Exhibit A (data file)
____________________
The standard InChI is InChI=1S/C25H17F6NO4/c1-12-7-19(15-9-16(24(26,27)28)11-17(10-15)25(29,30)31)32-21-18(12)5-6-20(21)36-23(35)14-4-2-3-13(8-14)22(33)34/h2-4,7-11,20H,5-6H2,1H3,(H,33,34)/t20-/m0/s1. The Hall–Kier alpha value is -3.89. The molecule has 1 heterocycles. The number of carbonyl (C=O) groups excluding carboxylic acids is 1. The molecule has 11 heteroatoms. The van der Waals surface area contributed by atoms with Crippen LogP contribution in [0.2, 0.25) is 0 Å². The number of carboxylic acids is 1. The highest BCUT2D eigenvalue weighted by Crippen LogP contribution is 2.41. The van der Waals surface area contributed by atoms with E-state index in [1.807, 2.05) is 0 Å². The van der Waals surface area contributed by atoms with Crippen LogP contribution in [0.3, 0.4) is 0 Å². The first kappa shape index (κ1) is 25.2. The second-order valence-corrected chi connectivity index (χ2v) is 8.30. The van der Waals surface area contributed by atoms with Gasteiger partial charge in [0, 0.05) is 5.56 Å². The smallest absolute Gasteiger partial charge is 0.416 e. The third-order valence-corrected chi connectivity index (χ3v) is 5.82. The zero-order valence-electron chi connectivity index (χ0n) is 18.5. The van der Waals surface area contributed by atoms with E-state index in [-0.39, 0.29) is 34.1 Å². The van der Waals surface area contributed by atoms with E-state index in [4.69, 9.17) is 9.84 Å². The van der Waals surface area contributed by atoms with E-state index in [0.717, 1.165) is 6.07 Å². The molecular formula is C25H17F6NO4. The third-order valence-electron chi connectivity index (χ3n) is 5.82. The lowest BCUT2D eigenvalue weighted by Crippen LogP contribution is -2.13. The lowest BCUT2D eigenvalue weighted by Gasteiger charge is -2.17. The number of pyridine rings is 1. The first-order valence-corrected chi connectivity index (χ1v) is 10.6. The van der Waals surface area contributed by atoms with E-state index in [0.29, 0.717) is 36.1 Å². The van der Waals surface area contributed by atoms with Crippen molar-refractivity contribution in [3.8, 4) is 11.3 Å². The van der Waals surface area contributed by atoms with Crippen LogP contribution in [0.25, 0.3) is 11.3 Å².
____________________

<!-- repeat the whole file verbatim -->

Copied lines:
The standard InChI is InChI=1S/C25H17F6NO4/c1-12-7-19(15-9-16(24(26,27)28)11-17(10-15)25(29,30)31)32-21-18(12)5-6-20(21)36-23(35)14-4-2-3-13(8-14)22(33)34/h2-4,7-11,20H,5-6H2,1H3,(H,33,34)/t20-/m0/s1. The Hall–Kier alpha value is -3.89. The molecule has 1 heterocycles. The number of carbonyl (C=O) groups excluding carboxylic acids is 1. The molecule has 11 heteroatoms. The van der Waals surface area contributed by atoms with Crippen LogP contribution in [0.2, 0.25) is 0 Å². The number of carboxylic acids is 1. The highest BCUT2D eigenvalue weighted by Crippen LogP contribution is 2.41. The van der Waals surface area contributed by atoms with E-state index in [1.807, 2.05) is 0 Å². The van der Waals surface area contributed by atoms with Crippen LogP contribution in [0.3, 0.4) is 0 Å². The first kappa shape index (κ1) is 25.2. The second-order valence-corrected chi connectivity index (χ2v) is 8.30. The van der Waals surface area contributed by atoms with Gasteiger partial charge in [0, 0.05) is 5.56 Å². The smallest absolute Gasteiger partial charge is 0.416 e. The third-order valence-corrected chi connectivity index (χ3v) is 5.82. The zero-order valence-electron chi connectivity index (χ0n) is 18.5. The van der Waals surface area contributed by atoms with E-state index in [-0.39, 0.29) is 34.1 Å². The van der Waals surface area contributed by atoms with E-state index in [4.69, 9.17) is 9.84 Å². The van der Waals surface area contributed by atoms with E-state index in [0.717, 1.165) is 6.07 Å². The molecular formula is C25H17F6NO4. The third-order valence-electron chi connectivity index (χ3n) is 5.82. The lowest BCUT2D eigenvalue weighted by Crippen LogP contribution is -2.13. The lowest BCUT2D eigenvalue weighted by Gasteiger charge is -2.17. The number of pyridine rings is 1. The first-order valence-corrected chi connectivity index (χ1v) is 10.6. The van der Waals surface area contributed by atoms with E-state index in [0.29, 0.717) is 36.1 Å². The van der Waals surface area contributed by atoms with Crippen molar-refractivity contribution in [3.8, 4) is 11.3 Å². The van der Waals surface area contributed by atoms with Crippen LogP contribution in [0.25, 0.3) is 11.3 Å².